When the client 300 receives the TCP/IP SYN response 330, the augmented TCP/IP stack 306 can determine that the previously sent OOB SYN message 324 was received successfully, based, for example, on the TCP sequence numbers in the TCP/IP SYN response 330. A routable IP address used for accessing the server 302 will also be contained in the TCP/IP SYN response 330, and the augmented TCP/IP stack 306 can thereafter perform “reverse network address translation” using this address. For example, augmented TCP/IP stack 306 can translate between the actual peer IP address and a special OOB IP pseudo address assigned to this connection when the OOB SYN message was sent 322, 324.
The client's augmented TCP/IP stack 306 then sends an acknowledgement packet 332 to the server 302 to complete the three-way TCP handshake. Thereafter the client and server applications 304, 314 can communicate using an established TCP/IP connection 334. The TCP/IP connection 334 can be used and terminated as is known in the art.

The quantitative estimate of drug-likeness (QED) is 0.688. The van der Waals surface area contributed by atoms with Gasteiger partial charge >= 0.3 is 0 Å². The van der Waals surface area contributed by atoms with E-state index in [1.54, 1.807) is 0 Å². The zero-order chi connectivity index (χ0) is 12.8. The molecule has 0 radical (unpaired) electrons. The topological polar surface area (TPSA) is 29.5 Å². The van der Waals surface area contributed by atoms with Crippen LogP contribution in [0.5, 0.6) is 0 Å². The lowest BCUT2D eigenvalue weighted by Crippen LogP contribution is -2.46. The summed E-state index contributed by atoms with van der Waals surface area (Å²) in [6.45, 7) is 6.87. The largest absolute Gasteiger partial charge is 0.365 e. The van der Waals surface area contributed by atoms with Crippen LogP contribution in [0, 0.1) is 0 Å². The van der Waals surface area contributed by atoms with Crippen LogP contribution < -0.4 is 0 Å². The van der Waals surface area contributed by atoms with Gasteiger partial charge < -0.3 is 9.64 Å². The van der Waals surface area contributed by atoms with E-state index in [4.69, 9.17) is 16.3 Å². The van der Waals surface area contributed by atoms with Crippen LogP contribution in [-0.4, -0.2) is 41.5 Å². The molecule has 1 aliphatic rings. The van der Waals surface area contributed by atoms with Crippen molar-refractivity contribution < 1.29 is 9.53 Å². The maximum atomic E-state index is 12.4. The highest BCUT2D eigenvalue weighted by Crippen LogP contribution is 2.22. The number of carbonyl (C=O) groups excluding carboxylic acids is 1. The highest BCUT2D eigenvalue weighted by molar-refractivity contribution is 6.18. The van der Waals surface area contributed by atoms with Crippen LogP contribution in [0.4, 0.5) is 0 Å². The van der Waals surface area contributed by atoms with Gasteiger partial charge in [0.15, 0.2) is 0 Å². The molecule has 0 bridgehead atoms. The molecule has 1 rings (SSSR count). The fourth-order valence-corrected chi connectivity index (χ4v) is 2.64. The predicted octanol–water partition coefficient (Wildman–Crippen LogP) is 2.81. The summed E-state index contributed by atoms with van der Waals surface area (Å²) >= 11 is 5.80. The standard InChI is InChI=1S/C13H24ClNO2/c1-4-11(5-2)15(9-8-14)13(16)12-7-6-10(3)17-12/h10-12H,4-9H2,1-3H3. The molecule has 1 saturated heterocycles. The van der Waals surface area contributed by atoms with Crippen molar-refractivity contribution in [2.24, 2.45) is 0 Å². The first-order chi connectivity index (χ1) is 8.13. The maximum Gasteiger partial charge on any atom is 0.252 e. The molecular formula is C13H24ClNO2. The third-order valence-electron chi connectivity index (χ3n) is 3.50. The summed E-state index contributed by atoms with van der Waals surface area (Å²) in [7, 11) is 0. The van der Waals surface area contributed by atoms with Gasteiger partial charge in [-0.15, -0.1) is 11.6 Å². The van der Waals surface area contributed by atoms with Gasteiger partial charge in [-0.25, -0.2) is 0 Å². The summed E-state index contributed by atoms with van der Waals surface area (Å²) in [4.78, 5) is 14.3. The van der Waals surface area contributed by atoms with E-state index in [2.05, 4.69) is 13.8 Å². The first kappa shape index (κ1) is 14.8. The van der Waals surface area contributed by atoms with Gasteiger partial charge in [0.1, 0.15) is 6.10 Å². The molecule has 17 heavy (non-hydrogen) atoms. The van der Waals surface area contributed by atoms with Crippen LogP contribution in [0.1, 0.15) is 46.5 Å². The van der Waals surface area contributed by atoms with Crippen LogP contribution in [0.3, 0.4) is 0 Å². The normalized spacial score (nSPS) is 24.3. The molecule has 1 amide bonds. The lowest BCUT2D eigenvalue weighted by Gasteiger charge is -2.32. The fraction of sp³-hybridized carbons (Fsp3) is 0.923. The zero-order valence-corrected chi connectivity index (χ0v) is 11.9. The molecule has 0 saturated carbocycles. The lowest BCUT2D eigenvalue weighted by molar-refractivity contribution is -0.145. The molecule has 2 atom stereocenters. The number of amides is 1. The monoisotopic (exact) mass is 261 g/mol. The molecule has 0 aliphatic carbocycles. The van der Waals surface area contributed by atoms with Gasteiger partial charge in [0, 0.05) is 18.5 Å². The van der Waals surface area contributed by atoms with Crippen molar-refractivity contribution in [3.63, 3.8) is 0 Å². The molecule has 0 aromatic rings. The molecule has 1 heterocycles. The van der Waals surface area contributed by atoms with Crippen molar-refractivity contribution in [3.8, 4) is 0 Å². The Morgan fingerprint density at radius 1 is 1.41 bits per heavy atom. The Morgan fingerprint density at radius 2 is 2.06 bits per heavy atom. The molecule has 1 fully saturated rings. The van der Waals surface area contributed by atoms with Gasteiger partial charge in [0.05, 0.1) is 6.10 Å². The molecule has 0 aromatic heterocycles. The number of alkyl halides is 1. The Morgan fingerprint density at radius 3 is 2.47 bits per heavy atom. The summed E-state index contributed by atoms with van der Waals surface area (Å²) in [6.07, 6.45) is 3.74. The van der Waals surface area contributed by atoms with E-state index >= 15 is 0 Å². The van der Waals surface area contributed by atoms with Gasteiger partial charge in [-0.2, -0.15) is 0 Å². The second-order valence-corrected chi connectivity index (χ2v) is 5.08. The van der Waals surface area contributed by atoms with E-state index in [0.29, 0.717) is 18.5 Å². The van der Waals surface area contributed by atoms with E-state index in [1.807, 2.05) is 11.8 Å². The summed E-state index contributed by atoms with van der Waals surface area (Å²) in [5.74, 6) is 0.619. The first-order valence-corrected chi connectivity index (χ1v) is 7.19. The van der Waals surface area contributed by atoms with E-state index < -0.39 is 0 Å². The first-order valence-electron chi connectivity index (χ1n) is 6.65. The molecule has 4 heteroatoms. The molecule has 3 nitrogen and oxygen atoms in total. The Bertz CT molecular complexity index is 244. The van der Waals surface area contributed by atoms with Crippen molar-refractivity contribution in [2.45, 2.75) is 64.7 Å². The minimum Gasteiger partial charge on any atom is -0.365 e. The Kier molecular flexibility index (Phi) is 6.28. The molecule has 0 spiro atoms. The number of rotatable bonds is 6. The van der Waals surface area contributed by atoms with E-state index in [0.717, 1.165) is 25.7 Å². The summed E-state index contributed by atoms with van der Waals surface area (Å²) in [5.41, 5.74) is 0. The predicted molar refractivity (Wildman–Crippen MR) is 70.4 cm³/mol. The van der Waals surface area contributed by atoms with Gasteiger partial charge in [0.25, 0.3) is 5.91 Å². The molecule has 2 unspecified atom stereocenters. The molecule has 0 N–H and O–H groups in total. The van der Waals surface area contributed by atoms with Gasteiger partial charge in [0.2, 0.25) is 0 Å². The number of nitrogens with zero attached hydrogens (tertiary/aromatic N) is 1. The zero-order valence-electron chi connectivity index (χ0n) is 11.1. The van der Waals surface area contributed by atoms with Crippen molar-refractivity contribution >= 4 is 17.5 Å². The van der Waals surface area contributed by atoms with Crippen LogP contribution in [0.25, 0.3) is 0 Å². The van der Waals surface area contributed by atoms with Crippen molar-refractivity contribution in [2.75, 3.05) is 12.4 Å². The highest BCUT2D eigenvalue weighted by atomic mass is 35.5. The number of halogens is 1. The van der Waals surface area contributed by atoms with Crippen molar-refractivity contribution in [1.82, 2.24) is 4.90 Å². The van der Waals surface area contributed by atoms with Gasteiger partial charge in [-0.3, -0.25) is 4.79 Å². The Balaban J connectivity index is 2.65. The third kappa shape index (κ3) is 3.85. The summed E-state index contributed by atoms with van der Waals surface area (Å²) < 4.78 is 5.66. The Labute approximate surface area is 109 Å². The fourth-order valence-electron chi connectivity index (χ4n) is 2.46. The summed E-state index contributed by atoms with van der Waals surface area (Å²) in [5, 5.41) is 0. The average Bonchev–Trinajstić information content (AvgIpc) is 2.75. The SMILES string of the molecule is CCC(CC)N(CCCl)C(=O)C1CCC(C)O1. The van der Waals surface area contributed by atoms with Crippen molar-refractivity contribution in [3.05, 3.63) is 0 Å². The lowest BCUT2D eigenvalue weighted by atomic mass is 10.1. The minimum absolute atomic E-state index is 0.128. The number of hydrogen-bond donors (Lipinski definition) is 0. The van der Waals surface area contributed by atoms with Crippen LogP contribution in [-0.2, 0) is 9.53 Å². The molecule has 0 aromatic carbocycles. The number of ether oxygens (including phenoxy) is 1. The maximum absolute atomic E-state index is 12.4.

The client 300 and server 302 may need to establish multiple sequential or parallel TCP/IP connections in order to perform certain transactions. For example, HTTP is a stateless protocol, so each HTTP method involves creating a new TCP/IP connection to invoke the method. Downloading a Web page may involve invoking many TCP/IP connections. Therefore, the client 300 and server 302 may use mechanisms that allow additional connections to be established without having to utilize the OOB channel. For example the client 300 and server 302 may establish a unique TCP/IP connection used solely for sending SYN messages. These SYN messages may be encapsulated in regular TCP/IP packets, so that any firewalls that block SYN packets will not detect and block connection requests. This specialized TCP/IP connection could be terminated after a predetermined period of inactivity.